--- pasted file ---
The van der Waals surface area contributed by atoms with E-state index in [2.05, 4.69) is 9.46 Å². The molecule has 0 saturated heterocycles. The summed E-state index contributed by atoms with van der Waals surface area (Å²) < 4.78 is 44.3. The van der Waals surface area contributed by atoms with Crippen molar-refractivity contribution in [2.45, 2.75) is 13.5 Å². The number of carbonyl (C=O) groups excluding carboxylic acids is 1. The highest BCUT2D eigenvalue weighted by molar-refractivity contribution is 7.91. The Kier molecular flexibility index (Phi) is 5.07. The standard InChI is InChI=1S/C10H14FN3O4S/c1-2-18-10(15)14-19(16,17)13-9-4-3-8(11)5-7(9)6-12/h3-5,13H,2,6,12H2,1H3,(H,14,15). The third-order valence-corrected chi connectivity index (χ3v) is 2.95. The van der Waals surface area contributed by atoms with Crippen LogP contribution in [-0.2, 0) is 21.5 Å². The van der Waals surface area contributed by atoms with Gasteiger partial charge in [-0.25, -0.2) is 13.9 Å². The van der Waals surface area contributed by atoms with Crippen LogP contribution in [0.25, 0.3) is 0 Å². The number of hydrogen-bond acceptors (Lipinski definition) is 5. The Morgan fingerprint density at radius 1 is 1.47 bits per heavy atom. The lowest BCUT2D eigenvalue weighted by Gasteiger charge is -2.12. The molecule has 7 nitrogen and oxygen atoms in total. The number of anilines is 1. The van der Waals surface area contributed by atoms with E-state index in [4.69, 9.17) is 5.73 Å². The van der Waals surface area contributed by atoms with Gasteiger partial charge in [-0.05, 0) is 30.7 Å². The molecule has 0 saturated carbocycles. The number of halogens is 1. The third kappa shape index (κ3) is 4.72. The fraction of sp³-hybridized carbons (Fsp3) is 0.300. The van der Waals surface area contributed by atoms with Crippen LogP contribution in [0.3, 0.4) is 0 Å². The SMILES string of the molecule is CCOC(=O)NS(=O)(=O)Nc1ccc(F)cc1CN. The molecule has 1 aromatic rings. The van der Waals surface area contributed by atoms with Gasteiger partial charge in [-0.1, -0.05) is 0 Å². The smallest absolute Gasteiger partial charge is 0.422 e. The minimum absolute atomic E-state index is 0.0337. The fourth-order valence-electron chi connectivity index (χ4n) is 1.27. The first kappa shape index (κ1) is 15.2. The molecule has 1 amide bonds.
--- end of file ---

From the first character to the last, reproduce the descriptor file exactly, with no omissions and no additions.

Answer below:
The van der Waals surface area contributed by atoms with E-state index in [2.05, 4.69) is 9.46 Å². The molecule has 0 saturated heterocycles. The summed E-state index contributed by atoms with van der Waals surface area (Å²) < 4.78 is 44.3. The van der Waals surface area contributed by atoms with Crippen molar-refractivity contribution in [2.45, 2.75) is 13.5 Å². The number of carbonyl (C=O) groups excluding carboxylic acids is 1. The highest BCUT2D eigenvalue weighted by molar-refractivity contribution is 7.91. The Kier molecular flexibility index (Phi) is 5.07. The standard InChI is InChI=1S/C10H14FN3O4S/c1-2-18-10(15)14-19(16,17)13-9-4-3-8(11)5-7(9)6-12/h3-5,13H,2,6,12H2,1H3,(H,14,15). The third-order valence-corrected chi connectivity index (χ3v) is 2.95. The van der Waals surface area contributed by atoms with Crippen LogP contribution in [-0.2, 0) is 21.5 Å². The van der Waals surface area contributed by atoms with Gasteiger partial charge in [-0.25, -0.2) is 13.9 Å². The van der Waals surface area contributed by atoms with Crippen LogP contribution in [0.25, 0.3) is 0 Å². The number of hydrogen-bond acceptors (Lipinski definition) is 5. The Morgan fingerprint density at radius 1 is 1.47 bits per heavy atom. The lowest BCUT2D eigenvalue weighted by Gasteiger charge is -2.12. The molecule has 7 nitrogen and oxygen atoms in total. The number of anilines is 1. The van der Waals surface area contributed by atoms with E-state index in [4.69, 9.17) is 5.73 Å². The van der Waals surface area contributed by atoms with Gasteiger partial charge in [-0.05, 0) is 30.7 Å². The molecule has 0 saturated carbocycles. The number of halogens is 1. The third kappa shape index (κ3) is 4.72. The fraction of sp³-hybridized carbons (Fsp3) is 0.300. The van der Waals surface area contributed by atoms with Crippen LogP contribution in [0.3, 0.4) is 0 Å². The SMILES string of the molecule is CCOC(=O)NS(=O)(=O)Nc1ccc(F)cc1CN. The molecule has 1 aromatic rings. The van der Waals surface area contributed by atoms with Gasteiger partial charge in [-0.1, -0.05) is 0 Å². The smallest absolute Gasteiger partial charge is 0.422 e. The minimum absolute atomic E-state index is 0.0337. The fourth-order valence-electron chi connectivity index (χ4n) is 1.27. The first kappa shape index (κ1) is 15.2. The molecule has 1 amide bonds.